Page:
W.B. Yeats (18651939).  The Wind Among the Reeds.  1899.

9. The Song of Wandering Aengus

 




 

I WENT out to the hazel wood,  
Because a fire was in my head,  
And cut and peeled a hazel wand,  
And hooked a berry to a thread;  
And when white moths were on the wing,          5
And moth-like stars were flickering out,  
I dropped the berry in a stream  
And caught a little silver trout.  
  
When I had laid it on the floor  
I went to blow the fire a-flame,   10
But something rustled on the floor,  
And someone called me by my name:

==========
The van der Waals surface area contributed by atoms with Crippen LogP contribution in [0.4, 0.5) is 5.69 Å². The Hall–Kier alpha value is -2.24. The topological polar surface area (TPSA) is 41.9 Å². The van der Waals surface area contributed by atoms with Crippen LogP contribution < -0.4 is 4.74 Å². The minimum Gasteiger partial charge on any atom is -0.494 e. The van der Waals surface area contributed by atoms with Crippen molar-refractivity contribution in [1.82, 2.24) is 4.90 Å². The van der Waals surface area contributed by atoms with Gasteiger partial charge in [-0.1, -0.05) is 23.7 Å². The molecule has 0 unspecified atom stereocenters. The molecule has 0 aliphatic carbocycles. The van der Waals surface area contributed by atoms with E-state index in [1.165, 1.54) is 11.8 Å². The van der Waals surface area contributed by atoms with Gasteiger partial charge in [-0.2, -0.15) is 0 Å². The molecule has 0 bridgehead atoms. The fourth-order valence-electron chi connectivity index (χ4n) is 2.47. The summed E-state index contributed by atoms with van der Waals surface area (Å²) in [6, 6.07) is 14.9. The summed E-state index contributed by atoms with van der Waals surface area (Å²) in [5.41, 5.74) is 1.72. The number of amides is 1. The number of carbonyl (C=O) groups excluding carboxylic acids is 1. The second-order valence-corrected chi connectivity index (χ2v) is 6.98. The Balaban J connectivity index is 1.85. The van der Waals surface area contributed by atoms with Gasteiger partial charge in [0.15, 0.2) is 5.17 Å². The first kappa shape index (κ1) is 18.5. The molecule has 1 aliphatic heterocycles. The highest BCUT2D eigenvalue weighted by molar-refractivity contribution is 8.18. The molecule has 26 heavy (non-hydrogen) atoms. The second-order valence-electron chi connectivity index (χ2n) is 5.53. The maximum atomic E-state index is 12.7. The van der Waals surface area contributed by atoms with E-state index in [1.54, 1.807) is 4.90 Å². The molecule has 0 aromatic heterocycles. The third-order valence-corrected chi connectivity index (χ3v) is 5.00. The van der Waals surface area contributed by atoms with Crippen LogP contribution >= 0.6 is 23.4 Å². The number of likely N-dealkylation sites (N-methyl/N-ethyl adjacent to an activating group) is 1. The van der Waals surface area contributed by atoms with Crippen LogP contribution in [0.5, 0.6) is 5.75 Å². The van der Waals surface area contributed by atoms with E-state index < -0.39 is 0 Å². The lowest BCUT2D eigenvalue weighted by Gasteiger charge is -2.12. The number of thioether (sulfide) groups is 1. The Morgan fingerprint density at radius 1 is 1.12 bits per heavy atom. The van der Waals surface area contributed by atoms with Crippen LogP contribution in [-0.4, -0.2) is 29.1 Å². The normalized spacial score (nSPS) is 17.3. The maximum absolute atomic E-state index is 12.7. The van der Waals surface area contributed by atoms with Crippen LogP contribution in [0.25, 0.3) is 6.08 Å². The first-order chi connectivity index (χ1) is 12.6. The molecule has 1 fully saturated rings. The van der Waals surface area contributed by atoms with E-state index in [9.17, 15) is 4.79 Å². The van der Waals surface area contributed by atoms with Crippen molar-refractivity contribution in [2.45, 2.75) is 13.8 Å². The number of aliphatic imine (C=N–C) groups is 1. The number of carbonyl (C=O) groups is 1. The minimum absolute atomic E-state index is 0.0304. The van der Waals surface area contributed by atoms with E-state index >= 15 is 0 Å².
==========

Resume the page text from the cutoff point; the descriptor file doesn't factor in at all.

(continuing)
It had become a glimmering girl  
With apple blossom in her hair  
Who called me by my name and ran   15
And faded through the brightening air.  
  
Though I am old with wandering  
Through hollow lands and hilly lands,  
I will find out where she has gone,  
And kiss her lips and take her hands;   20
And walk among long dappled grass,  
And pluck till time and times are done,  
The silver apples of the moon,  
The golden apples of the sun.